Virginia TV news anchor pleads guilty to tax fraud charge

There are a lot of ways that a person might wind up on the Internal Revenue Service's version of a watch list. How it happens, though, is perhaps less important than what can happen if no action is taken when it does happen. Action is called for and it's always best to do it with the help of an attorney experienced in dealing with such matters.

The rather high-profile case of former Norfolk, Virginia, TV news anchor, Juliet Bickford, is what prompts this observation. Readers likely are aware of the fact that the 35-year-old Bickford recently resigned from her position and pleaded guilty to a misdemeanor tax fraud charge. But what brought her to IRS attention were events for which she was not charged.

According to reports about the case, Bickford got linked to an international fraud scheme through a former boyfriend, a Greek national by the name of Theodoros "Terry" Grontis."

Authorities claim that Grontis and two Canadian cohorts operated a phony business offering to recover assets for clients who thought they'd been cheated in divorce or business. They would allegedly collect fees, but never deliver any results. Officials say Grontis funneled more than $500,000 in wire transfers into accounts held by Bickford. She claimed she allowed it because she believed Grontis couldn't get an account of his own.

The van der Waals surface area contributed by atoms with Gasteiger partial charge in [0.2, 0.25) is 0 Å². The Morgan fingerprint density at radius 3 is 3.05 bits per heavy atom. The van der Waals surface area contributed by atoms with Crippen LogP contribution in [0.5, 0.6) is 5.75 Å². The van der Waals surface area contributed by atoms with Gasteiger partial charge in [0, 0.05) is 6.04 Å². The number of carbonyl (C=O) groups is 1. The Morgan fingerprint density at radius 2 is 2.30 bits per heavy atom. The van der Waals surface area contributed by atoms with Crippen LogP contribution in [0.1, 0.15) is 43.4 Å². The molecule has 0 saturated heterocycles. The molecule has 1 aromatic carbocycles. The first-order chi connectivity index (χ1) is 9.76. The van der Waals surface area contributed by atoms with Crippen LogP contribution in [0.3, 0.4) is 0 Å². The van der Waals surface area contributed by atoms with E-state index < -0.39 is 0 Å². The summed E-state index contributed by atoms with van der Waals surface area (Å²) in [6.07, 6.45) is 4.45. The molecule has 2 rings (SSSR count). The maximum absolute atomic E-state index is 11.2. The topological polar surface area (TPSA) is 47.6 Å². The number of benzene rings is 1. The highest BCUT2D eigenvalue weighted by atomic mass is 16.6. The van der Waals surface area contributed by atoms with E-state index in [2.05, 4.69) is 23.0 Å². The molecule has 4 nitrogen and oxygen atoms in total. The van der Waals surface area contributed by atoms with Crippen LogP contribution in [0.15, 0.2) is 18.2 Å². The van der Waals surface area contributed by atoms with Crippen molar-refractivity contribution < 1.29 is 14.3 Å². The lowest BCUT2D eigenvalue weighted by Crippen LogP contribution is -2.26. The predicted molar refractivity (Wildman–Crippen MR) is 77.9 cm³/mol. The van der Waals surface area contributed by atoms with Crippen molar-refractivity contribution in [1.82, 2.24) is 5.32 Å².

Last year, a grand jury indicted Grontis and the Canadians on wire fraud and money laundering conspiracy charges. Shortly after that, Grontis fled the country, leaving Bickford to fend for herself.

Having apparently cooperated with investigators, Bickford faced no charges in connection with the alleged scheme. But she was charged, and pleaded guilty to, filing a false tax return for 2011. She had claimed the cost of a hot tub as a medical deduction, but the IRS said she wasn't entitled to it because receipts showed her mother had paid for it.

As a result of her plea, Bickford will reportedly have to pay $10,000 in restitution, refile returns for 2010 and 2011 and pay whatever is due in adjusted taxes plus interest and penalties.

Considering what might have been, some legal experts would likely consider the outcome a positive one.

Source: Forbes, "Hot Tub Tax Machine: News Anchor Takes Plea In Scandal," Kelly Phillips Erb, Jan. 19, 2014

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